Skip to main content

Journal Selection and Evaluation: Discovering Journals

Library resources for selecting journals

Publisher resources for selecting journals

  • Elsevier Journal Finder: Search across Elsevier's journals by pasting in your title and/or abstract. You can narrow by subject or limit to journals with an open access publishing option. (Note: Most of Elsevier's journals would allow authors to post last-revised manuscripts in the institutional repository or on other websites anyway.)
  • Springer Journal Selector: Browse journals by subject area or search Springer titles by pasting in your abstract.

Ask Us!

For more information, please contact us at ScholarlyComm@ecu.edu or visit our website.  

Scholarly Communication Services

Web resources for selecting journals

  • Directory of Open Access Journals (DOAJ): DOAJ is an online directory that indexes and provides access to quality open access, peer-reviewed journals. Search or browse by subject area. Information about journals includes publisher name, keywords, language of publication, and whether the journal has article fees (as of mid-October 2014, 6446 of the 10,031 do NOT have article fees).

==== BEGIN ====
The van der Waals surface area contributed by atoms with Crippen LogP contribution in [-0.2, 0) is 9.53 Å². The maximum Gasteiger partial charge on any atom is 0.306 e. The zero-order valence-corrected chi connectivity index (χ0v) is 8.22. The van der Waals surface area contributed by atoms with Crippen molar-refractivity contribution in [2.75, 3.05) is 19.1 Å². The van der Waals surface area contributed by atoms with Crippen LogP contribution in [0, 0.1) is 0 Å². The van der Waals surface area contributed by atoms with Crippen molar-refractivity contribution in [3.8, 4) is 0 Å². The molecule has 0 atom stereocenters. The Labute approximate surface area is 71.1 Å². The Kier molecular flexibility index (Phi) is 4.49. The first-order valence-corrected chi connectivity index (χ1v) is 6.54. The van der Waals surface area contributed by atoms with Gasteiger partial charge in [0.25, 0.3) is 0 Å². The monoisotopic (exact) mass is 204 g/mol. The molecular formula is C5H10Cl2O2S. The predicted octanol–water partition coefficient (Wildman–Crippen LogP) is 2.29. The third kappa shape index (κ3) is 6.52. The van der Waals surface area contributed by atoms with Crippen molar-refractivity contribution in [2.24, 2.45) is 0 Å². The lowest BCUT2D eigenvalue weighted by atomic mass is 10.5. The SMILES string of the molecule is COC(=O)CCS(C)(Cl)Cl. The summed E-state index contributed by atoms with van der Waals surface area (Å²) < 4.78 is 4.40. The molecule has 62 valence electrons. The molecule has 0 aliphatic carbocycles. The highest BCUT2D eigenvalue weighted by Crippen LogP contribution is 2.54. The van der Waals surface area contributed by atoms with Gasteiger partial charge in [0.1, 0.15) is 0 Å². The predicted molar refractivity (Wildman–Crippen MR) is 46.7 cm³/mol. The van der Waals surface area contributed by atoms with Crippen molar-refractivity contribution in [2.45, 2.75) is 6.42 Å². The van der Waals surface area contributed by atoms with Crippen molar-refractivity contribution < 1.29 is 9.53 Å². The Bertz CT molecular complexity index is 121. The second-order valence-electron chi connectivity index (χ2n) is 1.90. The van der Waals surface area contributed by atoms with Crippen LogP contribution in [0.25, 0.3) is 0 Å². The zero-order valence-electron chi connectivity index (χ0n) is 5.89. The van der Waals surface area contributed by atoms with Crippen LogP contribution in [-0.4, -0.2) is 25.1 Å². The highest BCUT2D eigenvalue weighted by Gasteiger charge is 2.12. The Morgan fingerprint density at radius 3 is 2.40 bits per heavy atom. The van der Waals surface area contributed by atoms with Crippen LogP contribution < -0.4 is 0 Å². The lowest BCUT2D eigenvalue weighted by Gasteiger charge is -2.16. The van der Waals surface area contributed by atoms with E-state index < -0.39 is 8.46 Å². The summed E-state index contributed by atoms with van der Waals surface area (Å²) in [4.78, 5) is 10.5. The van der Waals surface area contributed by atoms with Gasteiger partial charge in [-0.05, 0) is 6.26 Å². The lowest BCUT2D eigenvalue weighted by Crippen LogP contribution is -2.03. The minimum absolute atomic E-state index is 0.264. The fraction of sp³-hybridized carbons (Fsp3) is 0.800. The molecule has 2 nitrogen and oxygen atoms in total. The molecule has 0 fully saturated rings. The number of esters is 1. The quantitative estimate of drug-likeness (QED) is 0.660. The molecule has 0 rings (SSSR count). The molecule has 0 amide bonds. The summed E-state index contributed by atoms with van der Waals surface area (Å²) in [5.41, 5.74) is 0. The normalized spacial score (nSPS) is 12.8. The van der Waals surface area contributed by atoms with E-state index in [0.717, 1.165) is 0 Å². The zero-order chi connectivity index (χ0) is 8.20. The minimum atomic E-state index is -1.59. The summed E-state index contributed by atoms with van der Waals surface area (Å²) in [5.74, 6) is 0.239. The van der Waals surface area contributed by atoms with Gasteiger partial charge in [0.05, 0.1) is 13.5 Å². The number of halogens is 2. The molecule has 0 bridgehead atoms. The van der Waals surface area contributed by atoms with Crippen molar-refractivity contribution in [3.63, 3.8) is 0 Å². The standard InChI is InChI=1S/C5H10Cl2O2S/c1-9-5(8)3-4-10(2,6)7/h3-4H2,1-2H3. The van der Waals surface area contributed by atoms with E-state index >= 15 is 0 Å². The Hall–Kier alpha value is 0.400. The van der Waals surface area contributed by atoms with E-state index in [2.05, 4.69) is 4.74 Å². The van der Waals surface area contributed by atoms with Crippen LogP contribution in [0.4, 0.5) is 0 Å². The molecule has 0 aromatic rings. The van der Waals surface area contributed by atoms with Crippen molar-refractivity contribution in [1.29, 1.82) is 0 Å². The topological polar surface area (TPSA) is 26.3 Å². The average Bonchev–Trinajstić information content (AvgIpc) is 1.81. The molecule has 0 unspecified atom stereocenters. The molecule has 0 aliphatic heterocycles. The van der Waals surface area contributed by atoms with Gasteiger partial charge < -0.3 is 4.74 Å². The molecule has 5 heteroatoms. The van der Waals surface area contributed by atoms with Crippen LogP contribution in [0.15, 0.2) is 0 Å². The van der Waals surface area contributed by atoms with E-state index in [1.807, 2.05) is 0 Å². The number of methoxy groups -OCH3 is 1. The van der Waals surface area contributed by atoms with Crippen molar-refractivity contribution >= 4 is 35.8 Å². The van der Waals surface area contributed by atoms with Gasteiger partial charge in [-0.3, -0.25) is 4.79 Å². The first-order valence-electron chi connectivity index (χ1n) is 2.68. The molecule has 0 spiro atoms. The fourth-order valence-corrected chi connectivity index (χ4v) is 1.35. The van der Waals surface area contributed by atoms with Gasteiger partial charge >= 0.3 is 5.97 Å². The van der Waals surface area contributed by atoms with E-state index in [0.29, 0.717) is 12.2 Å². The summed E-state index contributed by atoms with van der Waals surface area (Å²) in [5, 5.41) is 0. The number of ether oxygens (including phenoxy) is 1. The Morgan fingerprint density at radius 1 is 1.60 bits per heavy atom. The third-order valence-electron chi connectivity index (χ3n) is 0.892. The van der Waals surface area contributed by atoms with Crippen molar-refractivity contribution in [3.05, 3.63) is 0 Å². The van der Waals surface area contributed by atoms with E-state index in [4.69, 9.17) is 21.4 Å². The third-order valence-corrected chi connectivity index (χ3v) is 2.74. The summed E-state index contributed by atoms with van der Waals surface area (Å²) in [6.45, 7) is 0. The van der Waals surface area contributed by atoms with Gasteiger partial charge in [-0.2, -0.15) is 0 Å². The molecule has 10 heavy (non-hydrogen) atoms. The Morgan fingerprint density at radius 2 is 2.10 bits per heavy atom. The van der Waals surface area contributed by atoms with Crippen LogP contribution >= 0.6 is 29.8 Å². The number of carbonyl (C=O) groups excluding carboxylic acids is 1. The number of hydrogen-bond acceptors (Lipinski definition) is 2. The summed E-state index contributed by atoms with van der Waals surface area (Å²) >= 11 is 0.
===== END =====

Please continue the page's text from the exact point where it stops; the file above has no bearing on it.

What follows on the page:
• Edanz Journal Advisor: Enter your abstract or article description in the Journal Selector to find journals that publish in related areas. Currently matching to over 18,000 journals
  • JANE: JANE is an acronym for Journal/Author Name Estimator. This web resource will suggest journals for you to consider sending your manuscript if you search by keywords or if you upload your abstract. Included journals that JANE searches come from MEDLINE. Results are ranked by relevance to your search, and display the article influence score along with open access options.
  • Journal Guide:JournalGuide is a free tool created by a group of software developers, former researchers, and scholarly publishing veterans at Research Square. Our goal for JournalGuide is to bring all sources of data together in one place to give authors a simple way to choose the best journal for their research. Our data sources include major industry data sets, public resources, information submitted directly by journal editors, and even real-life publishing experiences submitted by authors.